Monday, October 29, 2018

Bonus Story!

It's Monday, not Friday, and I just did Flashback Friday, but I had to do this. You see, we were traveling, and I ran into a bunch of relatives of Gorg the Troll. More on those later, but for today, just note that these guys aren't quite the same sort as Gorg, but they are clearly similar.
... and I'll have more on our trip later!
Actually, these are sea stacks on the Bay of Fundy...

For now, I'm going to share the original Gorg the Troll story. I began last fall to work on turning Gorg's stories into a book, but the work stalled, partly because I spent all year working on Death By Adverb, and partly because it wasn't working as well as I'd like. It's hard to turn a bunch of goofy flash fiction into a novel.


The Revenge of Gorg

Gorg the Troll stared at the writing on the ragged bit of wood alongside the road, his lips moving more than his brain.  "Moss-ter-nest-een cit-ee". He sounded it out a few times, studied it a bit more, then his stony face split into a smile.  A few chips fell off, and he repeated, "Mosternestine City!"  He considered the arrow next to the letters.  Gorg was pretty sure it was meant to direct travelers to the city, but he wasn't sure which end of the arrow to follow.

After a few minutes thought, indulged at the risk of becoming a rock once again, he turned toward the pointy end of the arrow and stomped off down the road.  Gorg never noticed the small stone carving of a mounted knight now embedded in his heavy leather boot sole.

Two miles away Snella Swordsinger led her limping mount toward the same intersection.  She cursed the smith who'd shod the horse three days back, in a town so backwards that the iron shoe had no magic in it whatsoever.  The brittle metal had snapped while they were crossing the Plain of Exquisite Distress, and for the last several hours they had been slowed to a crawl.  Meanwhile, the trail grew cold.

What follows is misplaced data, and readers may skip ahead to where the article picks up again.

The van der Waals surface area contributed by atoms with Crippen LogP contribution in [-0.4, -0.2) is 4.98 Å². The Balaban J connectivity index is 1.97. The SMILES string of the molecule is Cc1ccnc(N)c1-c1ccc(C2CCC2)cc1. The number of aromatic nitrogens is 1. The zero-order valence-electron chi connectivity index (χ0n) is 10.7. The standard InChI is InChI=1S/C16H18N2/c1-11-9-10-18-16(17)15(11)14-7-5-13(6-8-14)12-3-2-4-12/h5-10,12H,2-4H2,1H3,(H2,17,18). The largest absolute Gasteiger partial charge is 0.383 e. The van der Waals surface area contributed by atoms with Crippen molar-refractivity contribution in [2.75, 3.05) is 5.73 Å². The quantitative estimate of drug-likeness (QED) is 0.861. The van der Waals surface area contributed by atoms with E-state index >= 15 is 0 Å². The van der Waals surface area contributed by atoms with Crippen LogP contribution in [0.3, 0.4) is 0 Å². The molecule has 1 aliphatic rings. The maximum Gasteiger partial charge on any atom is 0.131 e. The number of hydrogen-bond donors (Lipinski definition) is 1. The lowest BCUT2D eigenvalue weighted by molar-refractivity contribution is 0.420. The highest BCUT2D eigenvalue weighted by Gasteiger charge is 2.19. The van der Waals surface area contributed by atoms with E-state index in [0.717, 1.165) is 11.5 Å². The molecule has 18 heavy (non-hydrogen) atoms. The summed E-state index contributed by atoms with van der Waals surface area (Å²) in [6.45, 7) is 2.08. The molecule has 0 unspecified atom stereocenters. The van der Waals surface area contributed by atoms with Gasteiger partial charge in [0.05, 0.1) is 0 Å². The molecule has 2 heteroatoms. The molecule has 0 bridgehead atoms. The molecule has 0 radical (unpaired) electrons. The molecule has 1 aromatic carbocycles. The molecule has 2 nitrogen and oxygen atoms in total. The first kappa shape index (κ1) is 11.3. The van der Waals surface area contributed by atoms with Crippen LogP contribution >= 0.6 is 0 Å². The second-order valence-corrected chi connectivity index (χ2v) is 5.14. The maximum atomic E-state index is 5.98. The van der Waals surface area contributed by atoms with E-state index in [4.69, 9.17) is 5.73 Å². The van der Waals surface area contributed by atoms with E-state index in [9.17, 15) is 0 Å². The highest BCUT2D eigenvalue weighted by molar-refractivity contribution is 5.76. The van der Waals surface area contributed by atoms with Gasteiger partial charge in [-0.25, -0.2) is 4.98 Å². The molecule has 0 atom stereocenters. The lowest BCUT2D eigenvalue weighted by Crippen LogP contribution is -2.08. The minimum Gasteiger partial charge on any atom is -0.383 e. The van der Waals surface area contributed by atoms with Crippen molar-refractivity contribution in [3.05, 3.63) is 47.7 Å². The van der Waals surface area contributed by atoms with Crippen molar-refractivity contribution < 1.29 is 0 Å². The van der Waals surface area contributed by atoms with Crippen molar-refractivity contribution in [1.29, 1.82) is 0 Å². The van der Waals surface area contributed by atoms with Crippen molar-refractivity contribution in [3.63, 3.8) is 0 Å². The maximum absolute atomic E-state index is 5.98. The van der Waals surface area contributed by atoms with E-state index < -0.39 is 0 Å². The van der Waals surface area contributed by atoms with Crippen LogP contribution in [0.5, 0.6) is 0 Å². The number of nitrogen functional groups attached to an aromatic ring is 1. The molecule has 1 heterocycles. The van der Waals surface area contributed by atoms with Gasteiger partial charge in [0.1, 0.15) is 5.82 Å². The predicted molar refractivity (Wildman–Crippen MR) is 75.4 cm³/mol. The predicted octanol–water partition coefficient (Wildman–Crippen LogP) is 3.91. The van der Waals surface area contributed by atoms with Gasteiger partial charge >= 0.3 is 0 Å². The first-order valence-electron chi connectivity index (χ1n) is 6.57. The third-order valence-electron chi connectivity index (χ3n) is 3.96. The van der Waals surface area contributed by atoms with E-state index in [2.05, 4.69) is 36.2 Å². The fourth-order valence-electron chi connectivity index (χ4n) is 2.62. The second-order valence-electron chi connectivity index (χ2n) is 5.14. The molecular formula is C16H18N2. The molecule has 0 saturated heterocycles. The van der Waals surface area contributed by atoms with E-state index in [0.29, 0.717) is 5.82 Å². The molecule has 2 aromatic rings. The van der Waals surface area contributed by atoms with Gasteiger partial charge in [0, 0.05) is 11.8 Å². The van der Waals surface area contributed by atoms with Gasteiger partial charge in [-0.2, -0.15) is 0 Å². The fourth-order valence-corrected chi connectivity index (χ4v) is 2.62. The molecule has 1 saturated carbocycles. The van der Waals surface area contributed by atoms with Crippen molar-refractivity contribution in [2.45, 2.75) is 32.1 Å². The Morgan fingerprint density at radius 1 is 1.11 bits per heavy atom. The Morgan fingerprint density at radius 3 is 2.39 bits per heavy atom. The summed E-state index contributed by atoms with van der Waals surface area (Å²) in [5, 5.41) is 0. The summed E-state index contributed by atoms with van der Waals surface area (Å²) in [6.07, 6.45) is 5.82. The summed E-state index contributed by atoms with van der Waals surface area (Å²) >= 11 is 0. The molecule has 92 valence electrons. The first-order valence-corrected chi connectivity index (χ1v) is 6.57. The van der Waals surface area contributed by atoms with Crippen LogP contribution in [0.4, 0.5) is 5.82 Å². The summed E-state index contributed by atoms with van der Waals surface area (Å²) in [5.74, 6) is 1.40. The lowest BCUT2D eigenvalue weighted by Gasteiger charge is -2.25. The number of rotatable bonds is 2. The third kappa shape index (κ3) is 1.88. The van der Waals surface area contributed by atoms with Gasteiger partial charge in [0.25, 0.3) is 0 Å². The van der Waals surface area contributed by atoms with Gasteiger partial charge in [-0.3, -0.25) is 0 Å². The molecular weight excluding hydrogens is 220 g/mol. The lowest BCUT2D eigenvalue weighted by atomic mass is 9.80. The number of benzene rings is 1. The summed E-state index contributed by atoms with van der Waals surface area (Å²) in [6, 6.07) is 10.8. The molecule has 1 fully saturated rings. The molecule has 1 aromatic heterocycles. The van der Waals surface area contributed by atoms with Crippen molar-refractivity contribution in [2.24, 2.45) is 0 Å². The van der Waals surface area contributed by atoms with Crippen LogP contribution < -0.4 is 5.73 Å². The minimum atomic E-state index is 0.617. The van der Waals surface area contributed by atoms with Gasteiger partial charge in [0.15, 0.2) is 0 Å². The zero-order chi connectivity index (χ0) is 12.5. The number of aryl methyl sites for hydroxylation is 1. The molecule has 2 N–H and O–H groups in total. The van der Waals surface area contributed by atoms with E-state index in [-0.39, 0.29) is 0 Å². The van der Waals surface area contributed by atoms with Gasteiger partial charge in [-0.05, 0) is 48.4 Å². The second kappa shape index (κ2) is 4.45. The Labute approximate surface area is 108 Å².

Snella sought a sorcerer, revenge burning in her heart.  But the cursed man knew she was coming, and left a taunting trail of chess pieces, each with just enough magic to lead her to the next.  And behind him he left a world sapped clean, for the time being, of all magic.  Which was no doubt why the horseshoe was broken and her mount limping.

An hour after Gorg, Snella and her unhappy equine reached the crossroads.  Unlike Gorg, she had no difficulty reading the sign.  Unfortunately, also unlike Gorg, she didn't know where she needed to go.  There should have been a chessman there, marking the junction and drawing her on.  Instead, there was nothing but a bare stone road surrounded by bare stone ground, and the tiny trace of magic Snella possessed wasn't enough to tell her which way to go.

The sorcerer would go to the city, would he not?  Mergle liked bright lights, or at least some kind of lights, and he liked a tavern at night with a drink and a bed.  But of course that was the way he'd expect her to think.  And she liked a drink and a bed, too.  All the more reason he'd probably gone the other way, off into the desert, just to spite her.  Snella looked from her mount to the stoney ground, and sighed.  She would have to do it.  But not with her horse in this condition.